• Demonstrate the capacity and readiness for conducting independent research.
  • Demonstrate a proficiency in qualitative, quantitative or other approaches to research.
  • Demonstrate a positionality through explanation of philosophical assumptions (epistemology, axiology, ontology, and methodology).
  • Communicate the value, ethical considerations, intellectual merit, and broader implications of research.
  • Prepare students for work on their dissertation.

A doctoral student may not take more than six (6) credits of EDU 690 prior to the comprehensive exam.

  • The student submits a request to the entire committee to take the written portion of the comprehensive exam by March 15 (for summer) and October 1 (for winter break).

  • The committee approves or denies the request.

  • If the request is approved, questions for the written portion of the exam are developed by the committee, and the chair provides the questions and deadline for submission to the student. It is advisable to schedule the written exam as close as possible to the oral exam (i.e. summer written exams should be scheduled for the latter part of the summer).

  • No oral comprehensive exams will be scheduled between 5/15-8/30 or over winter break.

  • The written and oral exam results are reported to the Graduate School in the semester in which the oral exam is taken. In accordance with Graduate School policy, students must register for three (3) credits in the semester when the exam results are reported.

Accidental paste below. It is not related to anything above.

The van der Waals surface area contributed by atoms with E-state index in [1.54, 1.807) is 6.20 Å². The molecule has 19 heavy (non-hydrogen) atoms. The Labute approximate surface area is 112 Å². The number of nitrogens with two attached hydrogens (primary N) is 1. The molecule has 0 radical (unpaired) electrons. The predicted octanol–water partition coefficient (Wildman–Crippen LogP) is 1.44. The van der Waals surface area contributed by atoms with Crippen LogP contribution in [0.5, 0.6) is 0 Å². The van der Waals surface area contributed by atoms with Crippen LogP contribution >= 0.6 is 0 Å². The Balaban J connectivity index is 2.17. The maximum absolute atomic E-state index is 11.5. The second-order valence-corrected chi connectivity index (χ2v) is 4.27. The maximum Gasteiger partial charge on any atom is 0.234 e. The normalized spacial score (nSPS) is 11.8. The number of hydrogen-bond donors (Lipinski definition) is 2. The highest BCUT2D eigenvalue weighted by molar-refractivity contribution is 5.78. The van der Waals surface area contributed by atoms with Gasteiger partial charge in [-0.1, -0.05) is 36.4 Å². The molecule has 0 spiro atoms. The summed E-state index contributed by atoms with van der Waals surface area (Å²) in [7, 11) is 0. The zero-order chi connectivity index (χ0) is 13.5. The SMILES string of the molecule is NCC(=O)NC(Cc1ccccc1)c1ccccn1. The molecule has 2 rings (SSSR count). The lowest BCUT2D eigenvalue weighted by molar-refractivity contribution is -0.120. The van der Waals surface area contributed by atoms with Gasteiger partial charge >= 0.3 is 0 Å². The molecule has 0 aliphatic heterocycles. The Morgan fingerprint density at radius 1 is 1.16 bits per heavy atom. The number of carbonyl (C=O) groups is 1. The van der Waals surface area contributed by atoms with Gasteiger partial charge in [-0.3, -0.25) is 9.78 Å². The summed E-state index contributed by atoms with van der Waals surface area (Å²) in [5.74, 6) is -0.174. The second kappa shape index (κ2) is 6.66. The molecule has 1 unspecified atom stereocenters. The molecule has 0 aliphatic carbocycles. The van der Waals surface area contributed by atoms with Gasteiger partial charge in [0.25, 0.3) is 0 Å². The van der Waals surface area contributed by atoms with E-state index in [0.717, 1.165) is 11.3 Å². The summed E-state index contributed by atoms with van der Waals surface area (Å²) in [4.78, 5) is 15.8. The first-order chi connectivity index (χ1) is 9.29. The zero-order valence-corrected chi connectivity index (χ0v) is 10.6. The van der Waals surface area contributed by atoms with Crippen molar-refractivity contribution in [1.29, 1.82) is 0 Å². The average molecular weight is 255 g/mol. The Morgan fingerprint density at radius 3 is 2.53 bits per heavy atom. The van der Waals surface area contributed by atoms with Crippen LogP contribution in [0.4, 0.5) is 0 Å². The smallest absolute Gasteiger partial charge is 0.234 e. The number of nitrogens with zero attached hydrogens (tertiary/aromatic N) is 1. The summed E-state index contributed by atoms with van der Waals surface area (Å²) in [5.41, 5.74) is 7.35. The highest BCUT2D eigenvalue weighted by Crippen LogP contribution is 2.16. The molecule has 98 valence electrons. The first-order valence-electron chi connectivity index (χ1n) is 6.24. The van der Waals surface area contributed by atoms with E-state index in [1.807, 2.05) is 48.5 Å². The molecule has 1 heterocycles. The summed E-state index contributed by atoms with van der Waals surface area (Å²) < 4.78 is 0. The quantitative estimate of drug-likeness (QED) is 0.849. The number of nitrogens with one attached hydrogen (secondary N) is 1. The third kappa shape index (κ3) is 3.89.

• Any exemptions to this policy must be approved by the department head or designee.

The professional doctorate in education prepares educators for the application of appropriate and specific practices, the generation of new knowledge, and for the stewardship of the profession.*

Graduates of the EdD and PhD programs in Education receive equally rigorous scholarly training. Both degrees require coursework that develops knowledge of the interdisciplinary nature of education, skills and expertise in the range of methodologies needed to conduct high-quality and rigorous educational research, and values becoming of an ethical and scholarly researcher or practitioner.

Although these two degrees share much in common, each degree has a distinct focus. Graduates of the PhD program will prepare to advance the field of education through the creation and dissemination of new knowledge by specializing in research. Graduates of the EdD will prepare to work as leaders and innovators in educational settings, where they will generate and apply research-based solutions to specific problems of practice.

The EdD Dissertation should be meaningful at the crossroads of the student’s profession and academic interests.

The dissertation committee must be approved by the department head and Graduate School.*

The student, in collaboration with the chair, develops the dissertation committee using the below guidelines: